In this blog, partner Jill Springbett outlines some ways in which trusts can be used as part of financial and tax planning for wealthy individuals. 

Trusts can be beneficial for tax and financial planning for wealthy individuals in one or more of the following circumstances:

1. There is more than one generation of the family

Trusts are most commonly used to distribute wealth generated by the older generation to children, grandchildren and/or future descendants usually with a view to saving tax, without giving too many assets too soon.

2. The individual wants to keep control of assets

Often linked with 1. above, to keep family assets together, or to gradually accustom descendants to family wealth.

Trustees need to look after the assets for the beneficiaries as if they were their own, so there are limits to the control that can be exercised.

3. The individual must have no future need of the assets or any income that they may produce and wants to benefit others

If there is any way in which the individual may benefit from the trust fund or income generated by it in the future, this will have adverse effects for both income tax and inheritance tax.

4. The family includes vulnerable individuals

Use of a special purpose trust may be helpful in these circumstances.

Usually, the non-tax reasons for establishing a trust govern the type of trust that is best. However, it is then important to be aware of the differing tax treatment of the different types of trusts. This aspect is not covered in this post.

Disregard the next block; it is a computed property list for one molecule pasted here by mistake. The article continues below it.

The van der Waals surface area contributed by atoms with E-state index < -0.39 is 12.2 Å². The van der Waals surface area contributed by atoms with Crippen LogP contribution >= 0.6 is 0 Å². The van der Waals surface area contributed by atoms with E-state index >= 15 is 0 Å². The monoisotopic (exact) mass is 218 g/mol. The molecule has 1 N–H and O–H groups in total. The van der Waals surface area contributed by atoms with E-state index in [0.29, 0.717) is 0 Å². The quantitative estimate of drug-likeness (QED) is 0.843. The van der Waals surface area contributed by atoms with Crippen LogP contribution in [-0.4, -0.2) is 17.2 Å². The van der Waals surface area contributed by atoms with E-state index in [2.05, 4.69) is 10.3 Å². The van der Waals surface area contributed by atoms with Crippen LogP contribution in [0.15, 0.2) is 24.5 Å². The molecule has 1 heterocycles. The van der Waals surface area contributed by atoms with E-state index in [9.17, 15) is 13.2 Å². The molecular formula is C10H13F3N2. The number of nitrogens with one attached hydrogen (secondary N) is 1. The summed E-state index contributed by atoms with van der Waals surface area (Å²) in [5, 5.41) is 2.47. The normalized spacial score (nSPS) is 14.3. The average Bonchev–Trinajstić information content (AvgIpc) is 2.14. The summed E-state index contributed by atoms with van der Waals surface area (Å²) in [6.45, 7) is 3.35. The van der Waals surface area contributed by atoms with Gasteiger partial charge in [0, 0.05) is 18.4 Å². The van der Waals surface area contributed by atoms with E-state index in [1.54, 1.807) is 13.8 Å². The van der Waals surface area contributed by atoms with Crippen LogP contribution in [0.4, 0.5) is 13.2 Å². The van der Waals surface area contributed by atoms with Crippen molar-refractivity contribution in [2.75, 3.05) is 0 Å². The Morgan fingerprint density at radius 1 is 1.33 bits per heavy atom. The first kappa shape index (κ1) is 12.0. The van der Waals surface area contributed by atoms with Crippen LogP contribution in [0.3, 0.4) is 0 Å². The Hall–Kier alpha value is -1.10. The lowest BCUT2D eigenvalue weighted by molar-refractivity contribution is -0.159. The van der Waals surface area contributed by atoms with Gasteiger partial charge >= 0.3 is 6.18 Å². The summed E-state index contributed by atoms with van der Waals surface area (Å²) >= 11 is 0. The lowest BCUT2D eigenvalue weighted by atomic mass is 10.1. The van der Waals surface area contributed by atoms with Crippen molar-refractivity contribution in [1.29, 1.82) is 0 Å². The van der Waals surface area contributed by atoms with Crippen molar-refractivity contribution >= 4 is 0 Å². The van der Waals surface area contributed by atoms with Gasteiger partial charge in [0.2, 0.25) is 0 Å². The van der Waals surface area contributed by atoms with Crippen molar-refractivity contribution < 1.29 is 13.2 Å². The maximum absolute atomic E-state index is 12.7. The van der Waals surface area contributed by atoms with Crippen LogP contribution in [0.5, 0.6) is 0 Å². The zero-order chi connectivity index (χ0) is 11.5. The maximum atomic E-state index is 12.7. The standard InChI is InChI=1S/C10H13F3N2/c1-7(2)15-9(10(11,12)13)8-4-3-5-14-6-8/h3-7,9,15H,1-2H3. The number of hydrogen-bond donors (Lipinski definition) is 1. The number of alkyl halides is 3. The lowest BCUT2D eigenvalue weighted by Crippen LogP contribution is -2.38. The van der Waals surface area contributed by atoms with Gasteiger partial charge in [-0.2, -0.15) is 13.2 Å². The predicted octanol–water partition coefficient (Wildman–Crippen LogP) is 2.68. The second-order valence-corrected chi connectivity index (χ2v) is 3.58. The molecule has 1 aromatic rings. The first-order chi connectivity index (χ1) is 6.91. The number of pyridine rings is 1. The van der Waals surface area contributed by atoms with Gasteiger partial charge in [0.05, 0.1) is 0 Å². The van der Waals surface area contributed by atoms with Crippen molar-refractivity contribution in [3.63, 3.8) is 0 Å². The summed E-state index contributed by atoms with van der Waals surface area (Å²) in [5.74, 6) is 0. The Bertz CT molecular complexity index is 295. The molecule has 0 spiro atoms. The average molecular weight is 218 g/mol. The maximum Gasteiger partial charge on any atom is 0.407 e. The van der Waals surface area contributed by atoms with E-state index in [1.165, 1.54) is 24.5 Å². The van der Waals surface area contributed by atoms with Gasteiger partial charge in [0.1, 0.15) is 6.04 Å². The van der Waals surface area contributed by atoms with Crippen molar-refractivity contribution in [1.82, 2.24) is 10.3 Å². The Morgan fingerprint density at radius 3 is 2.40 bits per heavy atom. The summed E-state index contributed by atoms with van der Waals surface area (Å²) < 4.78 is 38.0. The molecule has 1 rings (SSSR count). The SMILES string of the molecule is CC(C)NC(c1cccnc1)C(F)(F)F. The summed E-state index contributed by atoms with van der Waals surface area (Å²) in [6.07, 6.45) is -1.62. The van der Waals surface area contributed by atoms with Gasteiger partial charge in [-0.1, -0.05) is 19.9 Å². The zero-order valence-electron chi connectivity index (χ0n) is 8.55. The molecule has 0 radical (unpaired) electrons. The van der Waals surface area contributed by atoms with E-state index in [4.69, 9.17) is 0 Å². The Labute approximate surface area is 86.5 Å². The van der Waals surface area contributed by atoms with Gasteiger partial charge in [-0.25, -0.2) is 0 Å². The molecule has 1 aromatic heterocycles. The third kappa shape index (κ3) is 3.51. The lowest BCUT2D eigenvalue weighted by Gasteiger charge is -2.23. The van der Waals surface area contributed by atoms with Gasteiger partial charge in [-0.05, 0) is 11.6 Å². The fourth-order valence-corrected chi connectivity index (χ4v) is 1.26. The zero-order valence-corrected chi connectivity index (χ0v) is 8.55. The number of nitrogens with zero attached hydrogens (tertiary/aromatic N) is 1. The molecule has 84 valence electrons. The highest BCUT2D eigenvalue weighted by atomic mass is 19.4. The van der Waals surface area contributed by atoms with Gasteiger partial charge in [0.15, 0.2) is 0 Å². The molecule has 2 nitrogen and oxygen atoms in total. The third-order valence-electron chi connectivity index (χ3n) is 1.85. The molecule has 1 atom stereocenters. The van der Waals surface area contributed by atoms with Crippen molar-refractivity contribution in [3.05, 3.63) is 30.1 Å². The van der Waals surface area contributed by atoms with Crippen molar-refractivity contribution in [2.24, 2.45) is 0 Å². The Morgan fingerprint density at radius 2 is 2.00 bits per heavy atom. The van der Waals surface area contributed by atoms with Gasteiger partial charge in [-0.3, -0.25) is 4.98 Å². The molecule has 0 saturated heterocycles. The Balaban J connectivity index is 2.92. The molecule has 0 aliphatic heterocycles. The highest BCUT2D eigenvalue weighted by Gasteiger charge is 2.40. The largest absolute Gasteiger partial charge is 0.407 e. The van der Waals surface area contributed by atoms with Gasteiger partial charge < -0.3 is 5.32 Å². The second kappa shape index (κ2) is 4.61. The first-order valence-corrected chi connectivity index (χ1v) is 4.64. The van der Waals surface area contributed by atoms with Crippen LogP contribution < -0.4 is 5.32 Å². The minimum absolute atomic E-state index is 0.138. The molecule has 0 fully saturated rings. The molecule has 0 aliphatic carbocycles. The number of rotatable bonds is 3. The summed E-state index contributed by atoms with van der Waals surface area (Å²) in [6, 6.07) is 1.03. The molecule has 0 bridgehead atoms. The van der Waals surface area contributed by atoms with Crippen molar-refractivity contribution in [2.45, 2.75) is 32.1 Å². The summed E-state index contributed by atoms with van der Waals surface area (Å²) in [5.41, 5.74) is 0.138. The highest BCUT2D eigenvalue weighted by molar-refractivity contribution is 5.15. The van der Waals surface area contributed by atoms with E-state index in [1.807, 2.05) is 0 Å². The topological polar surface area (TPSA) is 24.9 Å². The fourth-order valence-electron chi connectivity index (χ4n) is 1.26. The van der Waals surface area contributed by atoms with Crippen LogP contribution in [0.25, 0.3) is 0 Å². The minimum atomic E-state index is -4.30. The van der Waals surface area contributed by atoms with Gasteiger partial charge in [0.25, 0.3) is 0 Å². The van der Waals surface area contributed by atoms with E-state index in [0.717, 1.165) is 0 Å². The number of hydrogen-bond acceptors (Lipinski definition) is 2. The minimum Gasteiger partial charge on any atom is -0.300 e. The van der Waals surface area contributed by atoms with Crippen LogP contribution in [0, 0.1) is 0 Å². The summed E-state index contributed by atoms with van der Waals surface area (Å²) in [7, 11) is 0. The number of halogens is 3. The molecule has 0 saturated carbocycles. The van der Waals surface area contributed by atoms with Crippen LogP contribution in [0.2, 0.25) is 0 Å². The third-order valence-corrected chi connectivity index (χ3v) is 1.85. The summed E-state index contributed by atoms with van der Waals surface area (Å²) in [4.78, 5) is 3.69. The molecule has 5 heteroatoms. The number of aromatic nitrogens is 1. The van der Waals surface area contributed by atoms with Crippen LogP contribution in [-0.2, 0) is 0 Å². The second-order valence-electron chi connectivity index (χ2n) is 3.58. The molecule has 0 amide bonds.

What is a trust?

A trust exists where a person or persons (trustees) hold property for the benefit of another or others (beneficiaries). A trust is generally created by a person, (known as a settlor), who transfers funds or other property to trustees stipulating in a trust deed or other written instrument (such as a will) the manner in which the property should be held. (Tax legislation generally refers to ‘settlements’ rather than ‘trusts’ but either term may be used.) A trust is usually a taxpayer in its own right.

Types of trust

There are three main types of trust:

  1. An interest in possession trust is commonly used to confer a benefit on adult children or adult grandchildren. The beneficiaries are entitled to income either for life or for a specified period as of right (and the trustees may have the power to ‘appoint’ (give) capital to a beneficiary out of the fund from which he or she is receiving income). On the death of the beneficiary or when the specified period comes to an end, the trust property may then be held on trust for another beneficiary or, more commonly, a person or persons named in the trust deed will become absolutely entitled to the trust property, so it ceases to be held in trust.